All of these factors proclaimed one great truth, God is with us in the very depths of life. God is not in the cream, but rather in the dregs. God is not necessarily found in comfort. More often God is found in struggle. We will more often find God in the hospital beds of the sick, the cells of the prisoners and humble abodes of the poor and hungry, than we will in the mansions of the rich and powerful. We will find God wherever we live, serve and breathe and wherever the paths of our lives take us.
God of love, draw us close to you and help us find you in those whose burdens we can lighten, whose needs we can meet and with whom we can share your good news. Amen.
Thursday, December 22, 2016
“Because there was no place for them in the inn” (Luke 2:7b).
Fran Williams was at her wits end. She was traveling cross country—a single mom with three rambunctious kids all under the age of ten. Fran was traveling to a new job and she hoped a new beginning, but it wasn’t an easy journey. After ten hours on the road, she had planned to stop at a small city on her way and get a hotel room. She didn’t know that a convention was in town and all the hotels were booked. She encountered “No Vacancy” signs over and over again, until she discovered a small bed and breakfast. The elderly couple who ran the B&B loved children and welcomed Fran and her brood. Once settled in for the night, Fran marveled at God’s provision for her and her children. God certainly didn’t make it easy for her, though.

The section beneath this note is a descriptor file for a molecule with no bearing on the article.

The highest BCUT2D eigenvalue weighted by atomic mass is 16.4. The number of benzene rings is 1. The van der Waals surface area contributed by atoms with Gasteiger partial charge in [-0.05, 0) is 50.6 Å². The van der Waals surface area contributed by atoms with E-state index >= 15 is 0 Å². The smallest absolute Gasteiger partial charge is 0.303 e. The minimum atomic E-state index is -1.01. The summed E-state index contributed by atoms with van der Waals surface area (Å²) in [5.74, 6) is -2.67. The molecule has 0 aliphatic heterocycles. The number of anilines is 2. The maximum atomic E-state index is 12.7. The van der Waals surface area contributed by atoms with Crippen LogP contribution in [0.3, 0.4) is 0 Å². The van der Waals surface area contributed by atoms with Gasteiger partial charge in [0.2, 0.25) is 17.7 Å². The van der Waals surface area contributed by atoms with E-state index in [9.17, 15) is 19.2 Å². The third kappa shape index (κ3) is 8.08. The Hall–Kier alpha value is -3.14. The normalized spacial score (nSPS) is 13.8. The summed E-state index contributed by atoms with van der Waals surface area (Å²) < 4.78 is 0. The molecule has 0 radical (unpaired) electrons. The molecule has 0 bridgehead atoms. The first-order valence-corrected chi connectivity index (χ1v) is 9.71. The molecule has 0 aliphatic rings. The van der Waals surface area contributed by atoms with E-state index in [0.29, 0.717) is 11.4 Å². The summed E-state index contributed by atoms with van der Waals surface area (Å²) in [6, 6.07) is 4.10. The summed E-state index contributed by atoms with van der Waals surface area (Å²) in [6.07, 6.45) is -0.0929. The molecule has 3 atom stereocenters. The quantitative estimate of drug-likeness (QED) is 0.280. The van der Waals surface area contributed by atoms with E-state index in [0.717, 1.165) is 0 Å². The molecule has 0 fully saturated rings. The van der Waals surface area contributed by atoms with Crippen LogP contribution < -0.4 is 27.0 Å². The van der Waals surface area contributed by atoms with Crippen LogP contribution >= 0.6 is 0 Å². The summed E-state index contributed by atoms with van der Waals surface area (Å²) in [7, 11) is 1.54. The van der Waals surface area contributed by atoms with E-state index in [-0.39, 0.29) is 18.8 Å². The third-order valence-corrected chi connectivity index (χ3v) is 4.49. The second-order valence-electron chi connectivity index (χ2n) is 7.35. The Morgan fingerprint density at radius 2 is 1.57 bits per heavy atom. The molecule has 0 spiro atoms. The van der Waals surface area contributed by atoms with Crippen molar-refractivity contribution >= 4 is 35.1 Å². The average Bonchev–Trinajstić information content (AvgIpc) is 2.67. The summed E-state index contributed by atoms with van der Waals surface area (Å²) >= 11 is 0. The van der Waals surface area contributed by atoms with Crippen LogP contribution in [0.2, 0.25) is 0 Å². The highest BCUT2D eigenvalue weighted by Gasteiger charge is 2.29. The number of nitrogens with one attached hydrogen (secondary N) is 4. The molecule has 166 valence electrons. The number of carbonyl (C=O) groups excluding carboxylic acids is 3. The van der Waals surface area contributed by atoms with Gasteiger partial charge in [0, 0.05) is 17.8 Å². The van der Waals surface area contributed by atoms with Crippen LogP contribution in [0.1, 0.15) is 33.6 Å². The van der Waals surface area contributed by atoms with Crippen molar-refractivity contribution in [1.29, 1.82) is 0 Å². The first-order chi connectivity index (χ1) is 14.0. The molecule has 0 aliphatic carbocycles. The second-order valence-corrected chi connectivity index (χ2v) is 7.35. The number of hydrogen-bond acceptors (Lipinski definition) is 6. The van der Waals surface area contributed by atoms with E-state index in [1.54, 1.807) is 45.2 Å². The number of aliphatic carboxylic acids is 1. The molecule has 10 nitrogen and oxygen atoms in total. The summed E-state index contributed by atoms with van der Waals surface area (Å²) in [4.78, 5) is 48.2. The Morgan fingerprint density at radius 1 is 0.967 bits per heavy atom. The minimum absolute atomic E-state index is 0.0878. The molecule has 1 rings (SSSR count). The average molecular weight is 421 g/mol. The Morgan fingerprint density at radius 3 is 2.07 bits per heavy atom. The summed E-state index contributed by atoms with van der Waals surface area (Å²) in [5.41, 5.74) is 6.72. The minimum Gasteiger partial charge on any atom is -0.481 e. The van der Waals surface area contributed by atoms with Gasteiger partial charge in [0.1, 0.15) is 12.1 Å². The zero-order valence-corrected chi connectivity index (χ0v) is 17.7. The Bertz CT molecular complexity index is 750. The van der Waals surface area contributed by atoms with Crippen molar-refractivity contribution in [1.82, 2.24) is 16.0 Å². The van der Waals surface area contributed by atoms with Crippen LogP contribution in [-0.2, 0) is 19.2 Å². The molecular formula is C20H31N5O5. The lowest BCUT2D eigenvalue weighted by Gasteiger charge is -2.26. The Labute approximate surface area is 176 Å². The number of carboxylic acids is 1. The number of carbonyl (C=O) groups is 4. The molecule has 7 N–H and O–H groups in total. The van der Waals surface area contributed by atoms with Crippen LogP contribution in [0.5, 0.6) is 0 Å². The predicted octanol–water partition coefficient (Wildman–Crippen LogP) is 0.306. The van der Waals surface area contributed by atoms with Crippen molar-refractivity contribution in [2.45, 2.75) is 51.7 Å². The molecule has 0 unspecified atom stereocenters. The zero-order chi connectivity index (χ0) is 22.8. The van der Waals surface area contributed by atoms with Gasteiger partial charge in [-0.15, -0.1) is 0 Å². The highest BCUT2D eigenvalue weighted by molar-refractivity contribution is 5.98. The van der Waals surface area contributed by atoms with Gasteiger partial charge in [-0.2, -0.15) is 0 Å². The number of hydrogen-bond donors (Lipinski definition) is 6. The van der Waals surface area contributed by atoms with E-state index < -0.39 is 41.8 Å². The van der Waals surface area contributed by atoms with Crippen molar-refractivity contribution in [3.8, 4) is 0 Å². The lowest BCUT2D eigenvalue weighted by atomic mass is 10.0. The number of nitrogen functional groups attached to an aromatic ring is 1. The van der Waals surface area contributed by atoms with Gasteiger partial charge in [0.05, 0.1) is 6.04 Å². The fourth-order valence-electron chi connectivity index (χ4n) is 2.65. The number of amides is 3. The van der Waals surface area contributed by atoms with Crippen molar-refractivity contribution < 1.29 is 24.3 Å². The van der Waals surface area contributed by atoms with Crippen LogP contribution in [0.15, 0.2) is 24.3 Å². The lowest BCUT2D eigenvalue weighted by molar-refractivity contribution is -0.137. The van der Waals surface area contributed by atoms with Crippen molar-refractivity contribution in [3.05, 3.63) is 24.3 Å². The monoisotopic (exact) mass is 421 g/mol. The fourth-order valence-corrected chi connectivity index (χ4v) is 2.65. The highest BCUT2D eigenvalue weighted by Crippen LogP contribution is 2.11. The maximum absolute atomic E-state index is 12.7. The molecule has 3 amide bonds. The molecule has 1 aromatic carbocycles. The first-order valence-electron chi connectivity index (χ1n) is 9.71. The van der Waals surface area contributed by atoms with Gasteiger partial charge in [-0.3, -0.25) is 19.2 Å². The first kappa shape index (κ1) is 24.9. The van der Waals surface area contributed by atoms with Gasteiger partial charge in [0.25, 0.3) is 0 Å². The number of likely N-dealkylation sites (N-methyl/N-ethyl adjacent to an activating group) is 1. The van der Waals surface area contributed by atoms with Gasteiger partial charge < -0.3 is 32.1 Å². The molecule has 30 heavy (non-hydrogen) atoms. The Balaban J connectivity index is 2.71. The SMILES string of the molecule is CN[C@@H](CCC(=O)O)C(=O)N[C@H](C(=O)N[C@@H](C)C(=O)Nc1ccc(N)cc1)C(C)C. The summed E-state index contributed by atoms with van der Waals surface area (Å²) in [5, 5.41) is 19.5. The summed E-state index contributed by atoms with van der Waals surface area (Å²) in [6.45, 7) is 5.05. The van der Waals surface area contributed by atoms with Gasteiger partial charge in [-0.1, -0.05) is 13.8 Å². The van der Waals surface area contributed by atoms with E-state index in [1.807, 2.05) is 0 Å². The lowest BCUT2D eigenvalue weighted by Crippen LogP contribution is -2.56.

It must have been a frustrating night for Joseph and Mary to have reached their destination and then discover that there was no room at the relatives nor at the inn. They encountered closed doors until they found the stable. The “No Vacancy” signs foreshadowed how the world would receive their child, Jesus, during his ministry (ref. John 1:10-11, Matthew 8:20). The nativity story never hints that things are out of control or contrary to God’s desires.
God’s hand was upon the young couple just as God’s hand is upon us. The Holy Spirit continues to work through non-believers and lead by closed doors.
Precious Lord, walk with us through the days of our lives and even in the difficult and confusing times. Enable us to rest in your steadfast love. Amen.
Friday, December 23, 2016
“Then an angel of the Lord stood before them [the shepherds] and the glory of the Lord shone around them” (Luke 2:8).
It was two weeks before ten year-old Lisa Ann was to celebrate her birthday. She and her mother had been planning the event together and as part of the planning Lisa Ann made a list of the kids she wanted to invite. Two of the children on the list caused her parents concern. One was from a tough part of town. Lisa Ann’s parents had met the second child and, to put it kindly, he was an obnoxious brat. They hoped they would be able to convince Lisa Ann that she needed to modify her guest list.
We all have a mental list of people we would not like to entertain in our home or to have as guests at our children’s birthday parties. This is not what God does. At the birth of God’s son, God invited lowly shepherds who lived on the fringes of society. Aliens and outsiders from the East received an invitation via a star. Beasts of burden and a variety of farm animals were at the right place at the right time. Jesus was born because God loved the world—everyone—and God invites everyone (not a select few) to come and celebrate the birth of the Christ child.